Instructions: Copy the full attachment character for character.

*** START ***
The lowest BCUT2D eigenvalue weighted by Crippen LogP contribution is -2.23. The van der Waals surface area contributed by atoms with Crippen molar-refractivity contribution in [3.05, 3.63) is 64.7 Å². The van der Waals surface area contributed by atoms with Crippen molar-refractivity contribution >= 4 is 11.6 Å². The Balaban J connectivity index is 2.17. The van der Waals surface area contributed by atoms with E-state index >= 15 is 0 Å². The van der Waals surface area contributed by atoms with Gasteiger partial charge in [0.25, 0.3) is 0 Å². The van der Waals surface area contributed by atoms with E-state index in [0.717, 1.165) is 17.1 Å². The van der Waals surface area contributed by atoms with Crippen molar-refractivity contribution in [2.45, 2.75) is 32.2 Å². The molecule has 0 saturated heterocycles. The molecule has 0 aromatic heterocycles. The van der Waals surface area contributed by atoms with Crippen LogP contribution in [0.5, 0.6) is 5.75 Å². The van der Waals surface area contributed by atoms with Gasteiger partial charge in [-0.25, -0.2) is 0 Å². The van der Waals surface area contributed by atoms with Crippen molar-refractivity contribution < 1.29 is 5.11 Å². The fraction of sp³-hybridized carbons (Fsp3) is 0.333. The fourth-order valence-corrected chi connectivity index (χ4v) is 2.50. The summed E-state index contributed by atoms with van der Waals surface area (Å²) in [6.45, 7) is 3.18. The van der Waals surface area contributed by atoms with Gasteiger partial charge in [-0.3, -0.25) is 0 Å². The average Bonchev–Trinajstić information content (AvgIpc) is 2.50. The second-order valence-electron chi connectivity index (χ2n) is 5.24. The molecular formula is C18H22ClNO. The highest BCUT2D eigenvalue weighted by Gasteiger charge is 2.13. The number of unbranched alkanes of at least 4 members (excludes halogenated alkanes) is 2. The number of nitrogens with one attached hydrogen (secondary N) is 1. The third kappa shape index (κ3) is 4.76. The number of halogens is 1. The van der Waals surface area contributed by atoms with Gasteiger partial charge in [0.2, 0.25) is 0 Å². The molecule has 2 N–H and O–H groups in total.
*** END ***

The lowest BCUT2D eigenvalue weighted by Crippen LogP contribution is -2.23. The van der Waals surface area contributed by atoms with Crippen molar-refractivity contribution in [3.05, 3.63) is 64.7 Å². The van der Waals surface area contributed by atoms with Crippen molar-refractivity contribution >= 4 is 11.6 Å². The Balaban J connectivity index is 2.17. The van der Waals surface area contributed by atoms with E-state index >= 15 is 0 Å². The van der Waals surface area contributed by atoms with Gasteiger partial charge in [0.25, 0.3) is 0 Å². The van der Waals surface area contributed by atoms with E-state index in [0.717, 1.165) is 17.1 Å². The van der Waals surface area contributed by atoms with Crippen molar-refractivity contribution in [2.45, 2.75) is 32.2 Å². The molecule has 0 saturated heterocycles. The molecule has 0 aromatic heterocycles. The van der Waals surface area contributed by atoms with Crippen LogP contribution in [0.5, 0.6) is 5.75 Å². The van der Waals surface area contributed by atoms with Gasteiger partial charge in [-0.25, -0.2) is 0 Å². The van der Waals surface area contributed by atoms with Crippen molar-refractivity contribution < 1.29 is 5.11 Å². The fraction of sp³-hybridized carbons (Fsp3) is 0.333. The fourth-order valence-corrected chi connectivity index (χ4v) is 2.50. The summed E-state index contributed by atoms with van der Waals surface area (Å²) in [6.45, 7) is 3.18. The van der Waals surface area contributed by atoms with Gasteiger partial charge in [-0.3, -0.25) is 0 Å². The average Bonchev–Trinajstić information content (AvgIpc) is 2.50. The second-order valence-electron chi connectivity index (χ2n) is 5.24. The molecular formula is C18H22ClNO. The highest BCUT2D eigenvalue weighted by Gasteiger charge is 2.13. The number of unbranched alkanes of at least 4 members (excludes halogenated alkanes) is 2. The number of nitrogens with one attached hydrogen (secondary N) is 1. The third kappa shape index (κ3) is 4.76. The number of halogens is 1. The van der Waals surface area contributed by atoms with Gasteiger partial charge in [0.2, 0.25) is 0 Å². The molecule has 2 N–H and O–H groups in total.